For example,There are a lot of cases where a company had insanely sticky users that led to rapid organic growth. The top line wasn’t as huge as other, more viral social products, but Series A investors were excited about the company because most of their users came back every day. The company had hundreds of thousands of DAU’s when raising their series A and this was their USP for raising funds .
Because these products can be built with pretty modest early capital but could have binary outcomes, It has been seen more cases where large series A funds have taken the risk and invested in these pre-launch. The relative dollars at risk for them is small, but the potential payoff that they might reap is huge. Large funds are in a better position to play roulette for these kinds of companies versus most seed-stage funds.
Seed Milestone: $10K — $50K MRR( Monthly Recurring Revenue)
Series A Milestone: $150K MRR; 12 months of promising cohort data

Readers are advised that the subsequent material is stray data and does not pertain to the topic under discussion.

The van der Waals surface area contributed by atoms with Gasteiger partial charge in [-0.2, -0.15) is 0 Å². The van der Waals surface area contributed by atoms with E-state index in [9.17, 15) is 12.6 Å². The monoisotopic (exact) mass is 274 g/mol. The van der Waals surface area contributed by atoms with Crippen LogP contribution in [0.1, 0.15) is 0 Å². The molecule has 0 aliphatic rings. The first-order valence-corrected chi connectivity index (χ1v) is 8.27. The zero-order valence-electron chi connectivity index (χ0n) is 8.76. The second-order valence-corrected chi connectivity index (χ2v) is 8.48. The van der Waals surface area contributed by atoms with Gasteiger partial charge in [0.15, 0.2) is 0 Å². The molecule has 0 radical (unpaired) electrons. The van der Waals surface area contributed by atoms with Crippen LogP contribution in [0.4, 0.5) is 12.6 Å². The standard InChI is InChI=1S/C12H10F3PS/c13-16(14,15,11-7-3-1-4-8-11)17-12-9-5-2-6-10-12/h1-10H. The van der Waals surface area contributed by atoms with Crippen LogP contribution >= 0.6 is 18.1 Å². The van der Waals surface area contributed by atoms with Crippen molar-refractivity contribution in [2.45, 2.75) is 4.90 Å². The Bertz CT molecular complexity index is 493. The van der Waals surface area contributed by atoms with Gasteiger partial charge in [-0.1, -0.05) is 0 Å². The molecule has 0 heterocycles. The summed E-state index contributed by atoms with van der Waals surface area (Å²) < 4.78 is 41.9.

SaaS companies are often the most logical to evaluate. It’s very easy to do diligence of a SaaS investment and there ends up being tons of data available to benchmark a company, even at a relatively early stage. At minimum, an investor can compare the business to every other SaaS investment they’ve made during a similar stage of lifetime. If the company is not within the top 25% of the companies an investor has seen across most dimensions (revenue, growth, retention, LTV/CAC, etc), it becomes very difficult to rise above the noise.
Seed Milestone: Strong leader with a good team; Truly unique IP
Series A Milestone: Looks-like & works-like it’s prototype; commercial validation